7 Ways Restaurants Can Deliver Food Amid Coronavirus Fears
As COVID-19 spread, restaurateurs are looking for ways to continue operating, without compromising the health of their employees or consumers.
Here are 7 ways how your restaurant can also make sure business goes as usual, without being disrupted by the growing fears regarding coronavirus:
1. Contactless Delivery
Fast food giants like KFC and Pizza Hut in China offer customers the option of contactless service when they place orders. Couriers will wait until the customer shows up before they take the food out at the delivery location.
Then, couriers will step back and watch from a distance of at least 10 feet as the customer picks up the food and leaves.
Chinese food delivery services like Meituan have also adopted this method to great success. Each Meituan contactless delivery comes with a green card stating the body temperature readings of the cook and the rider and offers info on when the courier last disinfected their equipment.
Meituan told Business Insider that there was a whopping fourfold increase in orders compared to the previous year!
Restaurant owners can implement this method into their delivery systems to make the customers feel safer.
Flying food? Yes, please!
Uber has already been offering standard food delivery for some time now, so it’s only natural that they decided to diversify their delivery fleet. The Federal Aviation Administration has granted Uber permission to start testing commercial food delivery via drones.
When you place an order, the restaurant prepares the meal and loads it into a drone; then, the Uber software guides the drone to the delivery location. An Uber courier retrieves the order from the drone at the destination and then completes the delivery.
Chinese tech company Antwork took this initiative further and started using drones to transport medical supplies as well. Likewise, companies like JD.com now use drone delivery to send food packages to Liuzhaung village, and they hope to implement this service in other parts of mainland China.
An unusually high fever is a key symptom of the virus, and as the nation struggles to contain the spread of it, restaurants in China are now releasing information on the body temperatures of their kitchen staff.
Home delivery meals are being sent out with a small green card containing the temperature readings of the cooks and the courier. This ensures that the consumers know that
What are these cards really saying, though?
“We aren’t sick. Our food isn’t contaminated either. Jeez Karen, relax.”
This increases accountability and reassures consumers that the cooks and couriers are in perfect health.
Amazon opened its first cashier-less grocery store to take self-service technology a step further.
The new Amazon Go Grocery store in Seattle stocks everyday groceries: meat, fresh produce, bakery items, seafood, home essentials, and more.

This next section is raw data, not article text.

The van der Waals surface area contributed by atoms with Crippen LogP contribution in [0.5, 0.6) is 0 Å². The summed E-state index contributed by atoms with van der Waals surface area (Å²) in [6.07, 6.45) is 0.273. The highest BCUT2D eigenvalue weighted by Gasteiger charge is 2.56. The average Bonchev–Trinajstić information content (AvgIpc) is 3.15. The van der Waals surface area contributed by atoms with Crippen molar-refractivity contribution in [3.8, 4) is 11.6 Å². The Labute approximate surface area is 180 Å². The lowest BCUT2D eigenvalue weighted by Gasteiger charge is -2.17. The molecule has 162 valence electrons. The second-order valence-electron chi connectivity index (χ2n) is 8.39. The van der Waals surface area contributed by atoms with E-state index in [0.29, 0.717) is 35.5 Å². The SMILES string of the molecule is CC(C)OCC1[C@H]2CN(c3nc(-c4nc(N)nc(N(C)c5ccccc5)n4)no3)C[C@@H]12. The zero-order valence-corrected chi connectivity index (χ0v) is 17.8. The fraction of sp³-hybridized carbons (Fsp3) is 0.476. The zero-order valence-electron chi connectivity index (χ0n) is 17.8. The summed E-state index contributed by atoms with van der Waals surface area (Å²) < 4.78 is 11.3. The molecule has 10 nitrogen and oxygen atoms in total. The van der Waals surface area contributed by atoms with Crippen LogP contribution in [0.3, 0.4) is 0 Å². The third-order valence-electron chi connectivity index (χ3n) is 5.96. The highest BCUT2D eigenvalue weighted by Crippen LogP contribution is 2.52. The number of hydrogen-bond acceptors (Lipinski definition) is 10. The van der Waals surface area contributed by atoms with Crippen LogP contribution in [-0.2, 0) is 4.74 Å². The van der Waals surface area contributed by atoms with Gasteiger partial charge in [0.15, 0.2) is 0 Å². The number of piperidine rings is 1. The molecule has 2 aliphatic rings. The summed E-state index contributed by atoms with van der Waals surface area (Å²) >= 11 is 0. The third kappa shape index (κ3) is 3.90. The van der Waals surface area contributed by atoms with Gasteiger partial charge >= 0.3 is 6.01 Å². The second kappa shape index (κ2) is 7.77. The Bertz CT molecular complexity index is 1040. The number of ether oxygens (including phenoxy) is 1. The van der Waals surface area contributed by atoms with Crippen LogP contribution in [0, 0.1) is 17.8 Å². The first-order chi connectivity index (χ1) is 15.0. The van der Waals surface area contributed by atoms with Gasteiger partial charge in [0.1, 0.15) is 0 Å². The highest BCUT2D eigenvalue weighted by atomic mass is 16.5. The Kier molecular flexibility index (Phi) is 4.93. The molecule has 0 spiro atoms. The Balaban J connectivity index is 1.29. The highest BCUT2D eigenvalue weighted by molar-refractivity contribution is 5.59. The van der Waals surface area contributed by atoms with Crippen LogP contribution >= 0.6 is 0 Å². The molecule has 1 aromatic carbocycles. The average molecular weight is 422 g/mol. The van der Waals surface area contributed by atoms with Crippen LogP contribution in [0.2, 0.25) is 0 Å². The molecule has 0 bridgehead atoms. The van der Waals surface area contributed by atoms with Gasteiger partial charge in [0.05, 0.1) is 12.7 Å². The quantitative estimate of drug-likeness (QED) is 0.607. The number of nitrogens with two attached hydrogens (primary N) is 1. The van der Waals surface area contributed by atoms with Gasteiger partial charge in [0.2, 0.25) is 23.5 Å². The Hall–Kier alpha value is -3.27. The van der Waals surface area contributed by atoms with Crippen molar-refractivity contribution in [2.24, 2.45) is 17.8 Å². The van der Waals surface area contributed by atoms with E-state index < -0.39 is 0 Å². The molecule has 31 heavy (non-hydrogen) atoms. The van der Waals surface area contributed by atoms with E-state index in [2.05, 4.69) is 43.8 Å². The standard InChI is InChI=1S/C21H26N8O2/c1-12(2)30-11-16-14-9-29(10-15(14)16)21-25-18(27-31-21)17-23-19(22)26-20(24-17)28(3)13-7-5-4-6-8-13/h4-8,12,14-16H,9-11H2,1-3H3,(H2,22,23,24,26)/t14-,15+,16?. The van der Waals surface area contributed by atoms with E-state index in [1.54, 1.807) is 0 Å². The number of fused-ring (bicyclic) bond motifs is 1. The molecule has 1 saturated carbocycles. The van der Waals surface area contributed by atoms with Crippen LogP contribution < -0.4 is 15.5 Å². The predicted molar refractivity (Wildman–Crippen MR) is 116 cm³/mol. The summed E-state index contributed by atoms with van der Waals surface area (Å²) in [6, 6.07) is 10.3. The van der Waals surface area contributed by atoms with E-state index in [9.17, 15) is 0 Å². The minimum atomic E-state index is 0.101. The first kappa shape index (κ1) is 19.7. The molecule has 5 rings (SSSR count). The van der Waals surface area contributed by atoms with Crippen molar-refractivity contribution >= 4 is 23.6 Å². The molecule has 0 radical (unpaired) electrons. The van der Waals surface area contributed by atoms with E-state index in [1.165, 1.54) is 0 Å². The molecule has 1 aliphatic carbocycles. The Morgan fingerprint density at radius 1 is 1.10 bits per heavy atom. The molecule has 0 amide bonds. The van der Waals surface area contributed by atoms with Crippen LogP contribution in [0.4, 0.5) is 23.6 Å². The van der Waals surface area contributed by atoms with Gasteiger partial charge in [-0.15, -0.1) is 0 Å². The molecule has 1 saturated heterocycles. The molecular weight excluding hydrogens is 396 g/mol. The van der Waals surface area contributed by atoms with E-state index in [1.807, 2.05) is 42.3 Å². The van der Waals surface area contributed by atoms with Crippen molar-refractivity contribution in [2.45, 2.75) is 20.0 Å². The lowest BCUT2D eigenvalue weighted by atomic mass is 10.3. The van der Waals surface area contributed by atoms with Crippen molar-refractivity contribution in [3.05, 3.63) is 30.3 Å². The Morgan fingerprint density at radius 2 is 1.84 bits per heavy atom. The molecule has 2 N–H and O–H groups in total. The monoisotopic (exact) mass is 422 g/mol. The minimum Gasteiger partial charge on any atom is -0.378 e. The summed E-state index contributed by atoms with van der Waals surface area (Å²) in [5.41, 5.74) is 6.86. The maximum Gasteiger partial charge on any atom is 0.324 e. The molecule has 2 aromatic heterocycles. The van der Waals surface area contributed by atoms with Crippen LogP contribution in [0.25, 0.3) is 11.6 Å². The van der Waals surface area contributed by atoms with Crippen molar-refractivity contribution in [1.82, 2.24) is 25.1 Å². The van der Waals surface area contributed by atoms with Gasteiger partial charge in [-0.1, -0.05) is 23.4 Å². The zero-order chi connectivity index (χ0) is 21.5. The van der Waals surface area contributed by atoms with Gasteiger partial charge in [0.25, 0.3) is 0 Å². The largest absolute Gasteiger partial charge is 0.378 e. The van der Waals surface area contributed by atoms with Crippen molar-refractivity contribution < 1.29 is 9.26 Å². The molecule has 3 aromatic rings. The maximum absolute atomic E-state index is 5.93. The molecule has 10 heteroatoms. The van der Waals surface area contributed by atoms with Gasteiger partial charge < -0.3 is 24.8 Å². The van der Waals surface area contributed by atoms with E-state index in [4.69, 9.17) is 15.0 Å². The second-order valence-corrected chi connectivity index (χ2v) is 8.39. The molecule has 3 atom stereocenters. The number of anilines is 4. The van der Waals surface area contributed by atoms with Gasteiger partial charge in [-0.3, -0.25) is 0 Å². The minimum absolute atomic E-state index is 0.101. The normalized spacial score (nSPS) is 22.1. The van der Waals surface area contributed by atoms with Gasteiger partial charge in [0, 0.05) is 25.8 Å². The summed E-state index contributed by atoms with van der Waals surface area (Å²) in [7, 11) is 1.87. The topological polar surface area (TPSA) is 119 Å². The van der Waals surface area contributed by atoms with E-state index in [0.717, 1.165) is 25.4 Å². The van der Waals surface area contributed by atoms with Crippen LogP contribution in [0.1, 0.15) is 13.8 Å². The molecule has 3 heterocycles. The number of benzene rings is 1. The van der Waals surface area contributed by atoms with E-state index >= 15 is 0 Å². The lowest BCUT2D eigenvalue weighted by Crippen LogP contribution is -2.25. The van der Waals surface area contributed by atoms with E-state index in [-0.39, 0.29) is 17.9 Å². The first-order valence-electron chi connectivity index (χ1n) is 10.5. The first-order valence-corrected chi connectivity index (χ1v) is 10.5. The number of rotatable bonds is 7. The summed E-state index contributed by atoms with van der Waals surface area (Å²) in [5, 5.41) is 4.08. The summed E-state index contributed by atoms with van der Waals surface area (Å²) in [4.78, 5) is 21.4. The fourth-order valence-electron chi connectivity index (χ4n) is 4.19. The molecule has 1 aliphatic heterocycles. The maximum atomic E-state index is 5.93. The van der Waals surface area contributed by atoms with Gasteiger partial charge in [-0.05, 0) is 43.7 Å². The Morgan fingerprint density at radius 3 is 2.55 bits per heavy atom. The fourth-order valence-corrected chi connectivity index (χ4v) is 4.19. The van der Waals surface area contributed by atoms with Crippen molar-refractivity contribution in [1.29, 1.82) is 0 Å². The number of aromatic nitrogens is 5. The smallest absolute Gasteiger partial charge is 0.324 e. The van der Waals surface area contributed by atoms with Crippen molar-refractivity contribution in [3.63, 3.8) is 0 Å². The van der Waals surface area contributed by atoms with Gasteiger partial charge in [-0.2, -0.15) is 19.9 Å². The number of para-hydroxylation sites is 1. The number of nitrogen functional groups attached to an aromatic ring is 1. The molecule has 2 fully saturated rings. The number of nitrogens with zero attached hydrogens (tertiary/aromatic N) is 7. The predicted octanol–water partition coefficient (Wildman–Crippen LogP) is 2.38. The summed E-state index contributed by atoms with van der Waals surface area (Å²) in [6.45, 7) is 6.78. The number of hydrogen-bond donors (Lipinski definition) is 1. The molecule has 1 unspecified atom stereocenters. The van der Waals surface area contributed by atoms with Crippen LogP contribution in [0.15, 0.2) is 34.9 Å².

What does that mean for you, though? You can finally ditch the long lines at the checkout counter! Actually, there isn’t a checkout counter.
Literally, just take what you need – and leave!
Customers use the Amazon Go app to scan in as they enter the store. Cameras and sensors track their movement through the store and detect items they remove from the shelves; then they add up the customer’s virtual cart.
The cart is then checked out online using your payment options.
Now when people are scared of going out and interacting with others, this development is pretty great!
Luckin coffee’s unmanned coffee and smart vending are bringing them a lot of success, given the ‘change’ the foodservice industry is experiencing right now. They’ve been doing it all along!
Luckin coffee EXPRESS offers freshly brewed coffees; the unmanned terminals cover locations like office buildings, campuses, airports, bus terminals, and gas stations, sustaining the brand as well as fulfilling recent self-service trends.
These terminals are powered by facial recognition, big data, and other advanced technologies to create new customer experiences.
Global coffee giant Starbucks did TRY something similar in the past. They just couldn’t make it work.
Not only is Luckin’s self-service efficient, but it also minimizes the risk of spreading the virus.
To curtail the risk of potential infections, Chinese e-commerce companies are using robots to deliver piping hot food and groceries to customers in Beijing’s Shunyi district.
This initiative is perfect for people who want to avoid all human contact, especially with couriers who travel in crowd spaces and heavy traffic to ensure food gets to you.
Aside from Meituan, other platforms also announced the deployment of robots for more deliveries, specifically to quarantine zones.
Keenon’s Little Peanut is one such robot delivering food to people in quarantined in a hotel in Hangzhou, China. Keenon plans on taking Peanut, and its other robots worldwide.
As this New York Post video highlights, restaurants in the Chinese mainland have resorted to throwing delivery food.
It is not as bad as it sounds. Once the delivery rider reaches the destination, they call on the consumer to catch the food as they throw it from a safe distance.
While this is a highly plausible delivery solution for uncooked food, not many people would prefer their favorite burger thrown. Nonetheless, a somewhat-squashed burger is a better alternative than risk being infected. Tough times do require tough decisions!
About the Author:
Nabeel Alamgir is CEO and Co-founder of Lunchbox.io